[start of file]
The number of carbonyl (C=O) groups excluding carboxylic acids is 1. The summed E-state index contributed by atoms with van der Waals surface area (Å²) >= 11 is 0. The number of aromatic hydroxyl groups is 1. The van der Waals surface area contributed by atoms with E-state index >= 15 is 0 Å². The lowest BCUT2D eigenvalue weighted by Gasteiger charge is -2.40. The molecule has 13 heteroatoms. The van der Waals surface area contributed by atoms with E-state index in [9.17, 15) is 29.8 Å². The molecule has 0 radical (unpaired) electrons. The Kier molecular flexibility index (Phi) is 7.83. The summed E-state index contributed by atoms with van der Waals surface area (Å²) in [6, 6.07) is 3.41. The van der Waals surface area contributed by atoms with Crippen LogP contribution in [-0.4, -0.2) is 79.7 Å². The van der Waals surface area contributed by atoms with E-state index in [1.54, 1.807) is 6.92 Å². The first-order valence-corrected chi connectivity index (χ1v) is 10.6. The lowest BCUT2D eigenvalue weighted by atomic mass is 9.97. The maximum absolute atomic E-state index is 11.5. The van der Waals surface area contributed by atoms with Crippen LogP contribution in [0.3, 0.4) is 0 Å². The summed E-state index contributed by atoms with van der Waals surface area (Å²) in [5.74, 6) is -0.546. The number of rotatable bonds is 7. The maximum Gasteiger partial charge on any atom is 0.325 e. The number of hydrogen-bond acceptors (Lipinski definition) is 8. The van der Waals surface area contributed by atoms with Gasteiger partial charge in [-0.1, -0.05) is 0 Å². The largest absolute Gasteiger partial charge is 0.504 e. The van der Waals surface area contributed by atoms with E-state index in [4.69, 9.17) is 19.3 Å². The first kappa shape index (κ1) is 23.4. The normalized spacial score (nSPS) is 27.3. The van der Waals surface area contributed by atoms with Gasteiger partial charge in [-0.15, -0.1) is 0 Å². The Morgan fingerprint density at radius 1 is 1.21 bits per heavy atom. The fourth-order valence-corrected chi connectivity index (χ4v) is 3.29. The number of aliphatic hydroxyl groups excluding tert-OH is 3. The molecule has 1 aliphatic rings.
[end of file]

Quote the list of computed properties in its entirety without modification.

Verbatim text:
The number of carbonyl (C=O) groups excluding carboxylic acids is 1. The summed E-state index contributed by atoms with van der Waals surface area (Å²) >= 11 is 0. The number of aromatic hydroxyl groups is 1. The van der Waals surface area contributed by atoms with E-state index >= 15 is 0 Å². The lowest BCUT2D eigenvalue weighted by Gasteiger charge is -2.40. The molecule has 13 heteroatoms. The van der Waals surface area contributed by atoms with E-state index in [9.17, 15) is 29.8 Å². The molecule has 0 radical (unpaired) electrons. The Kier molecular flexibility index (Phi) is 7.83. The summed E-state index contributed by atoms with van der Waals surface area (Å²) in [6, 6.07) is 3.41. The van der Waals surface area contributed by atoms with Crippen LogP contribution in [-0.4, -0.2) is 79.7 Å². The van der Waals surface area contributed by atoms with E-state index in [1.54, 1.807) is 6.92 Å². The first-order valence-corrected chi connectivity index (χ1v) is 10.6. The lowest BCUT2D eigenvalue weighted by atomic mass is 9.97. The maximum absolute atomic E-state index is 11.5. The van der Waals surface area contributed by atoms with Crippen LogP contribution in [0.3, 0.4) is 0 Å². The summed E-state index contributed by atoms with van der Waals surface area (Å²) in [5.74, 6) is -0.546. The number of rotatable bonds is 7. The maximum Gasteiger partial charge on any atom is 0.325 e. The number of hydrogen-bond acceptors (Lipinski definition) is 8. The van der Waals surface area contributed by atoms with Gasteiger partial charge in [-0.1, -0.05) is 0 Å². The largest absolute Gasteiger partial charge is 0.504 e. The van der Waals surface area contributed by atoms with E-state index in [4.69, 9.17) is 19.3 Å². The first kappa shape index (κ1) is 23.4. The normalized spacial score (nSPS) is 27.3. The van der Waals surface area contributed by atoms with Gasteiger partial charge in [-0.15, -0.1) is 0 Å². The Morgan fingerprint density at radius 1 is 1.21 bits per heavy atom. The fourth-order valence-corrected chi connectivity index (χ4v) is 3.29. The number of aliphatic hydroxyl groups excluding tert-OH is 3. The molecule has 1 aliphatic rings.